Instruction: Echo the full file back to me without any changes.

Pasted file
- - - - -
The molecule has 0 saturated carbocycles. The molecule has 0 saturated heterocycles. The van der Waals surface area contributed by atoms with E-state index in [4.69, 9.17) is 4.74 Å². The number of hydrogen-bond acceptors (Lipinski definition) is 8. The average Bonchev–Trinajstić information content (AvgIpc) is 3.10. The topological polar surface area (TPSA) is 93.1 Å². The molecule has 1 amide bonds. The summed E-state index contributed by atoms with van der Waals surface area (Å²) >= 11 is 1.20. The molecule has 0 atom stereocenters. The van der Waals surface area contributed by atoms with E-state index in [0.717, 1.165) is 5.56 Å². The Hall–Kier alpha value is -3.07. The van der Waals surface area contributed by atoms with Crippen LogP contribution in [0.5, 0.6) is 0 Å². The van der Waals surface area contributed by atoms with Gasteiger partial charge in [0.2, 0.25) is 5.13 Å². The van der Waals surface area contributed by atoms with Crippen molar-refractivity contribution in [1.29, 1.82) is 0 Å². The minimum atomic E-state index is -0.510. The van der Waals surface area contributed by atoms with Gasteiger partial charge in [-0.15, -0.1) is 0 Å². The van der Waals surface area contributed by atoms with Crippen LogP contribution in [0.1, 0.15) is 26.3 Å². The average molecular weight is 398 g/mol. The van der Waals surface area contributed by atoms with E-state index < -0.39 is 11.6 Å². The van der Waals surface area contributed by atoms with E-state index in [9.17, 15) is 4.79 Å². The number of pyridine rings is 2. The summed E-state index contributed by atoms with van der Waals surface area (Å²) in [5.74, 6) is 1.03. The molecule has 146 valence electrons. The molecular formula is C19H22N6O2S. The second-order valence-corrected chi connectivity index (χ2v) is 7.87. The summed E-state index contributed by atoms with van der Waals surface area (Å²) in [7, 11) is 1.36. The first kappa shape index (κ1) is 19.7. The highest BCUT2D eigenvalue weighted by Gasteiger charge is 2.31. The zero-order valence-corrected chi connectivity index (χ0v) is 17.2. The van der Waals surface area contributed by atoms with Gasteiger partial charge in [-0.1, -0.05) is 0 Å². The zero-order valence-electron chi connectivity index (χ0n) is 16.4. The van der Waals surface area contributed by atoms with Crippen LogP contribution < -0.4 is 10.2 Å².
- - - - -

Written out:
The molecule has 0 saturated carbocycles. The molecule has 0 saturated heterocycles. The van der Waals surface area contributed by atoms with E-state index in [4.69, 9.17) is 4.74 Å². The number of hydrogen-bond acceptors (Lipinski definition) is 8. The average Bonchev–Trinajstić information content (AvgIpc) is 3.10. The topological polar surface area (TPSA) is 93.1 Å². The molecule has 1 amide bonds. The summed E-state index contributed by atoms with van der Waals surface area (Å²) >= 11 is 1.20. The molecule has 0 atom stereocenters. The van der Waals surface area contributed by atoms with E-state index in [0.717, 1.165) is 5.56 Å². The Hall–Kier alpha value is -3.07. The van der Waals surface area contributed by atoms with Crippen LogP contribution in [0.5, 0.6) is 0 Å². The van der Waals surface area contributed by atoms with Gasteiger partial charge in [0.2, 0.25) is 5.13 Å². The van der Waals surface area contributed by atoms with Crippen molar-refractivity contribution in [1.29, 1.82) is 0 Å². The minimum atomic E-state index is -0.510. The van der Waals surface area contributed by atoms with Gasteiger partial charge in [-0.15, -0.1) is 0 Å². The van der Waals surface area contributed by atoms with Crippen LogP contribution in [0.1, 0.15) is 26.3 Å². The average molecular weight is 398 g/mol. The van der Waals surface area contributed by atoms with E-state index < -0.39 is 11.6 Å². The van der Waals surface area contributed by atoms with E-state index in [9.17, 15) is 4.79 Å². The number of pyridine rings is 2. The summed E-state index contributed by atoms with van der Waals surface area (Å²) in [5.74, 6) is 1.03. The molecule has 146 valence electrons. The molecular formula is C19H22N6O2S. The second-order valence-corrected chi connectivity index (χ2v) is 7.87. The summed E-state index contributed by atoms with van der Waals surface area (Å²) in [7, 11) is 1.36. The first kappa shape index (κ1) is 19.7. The highest BCUT2D eigenvalue weighted by Gasteiger charge is 2.31. The zero-order valence-corrected chi connectivity index (χ0v) is 17.2. The van der Waals surface area contributed by atoms with Gasteiger partial charge in [-0.1, -0.05) is 0 Å². The zero-order valence-electron chi connectivity index (χ0n) is 16.4. The van der Waals surface area contributed by atoms with Crippen LogP contribution < -0.4 is 10.2 Å².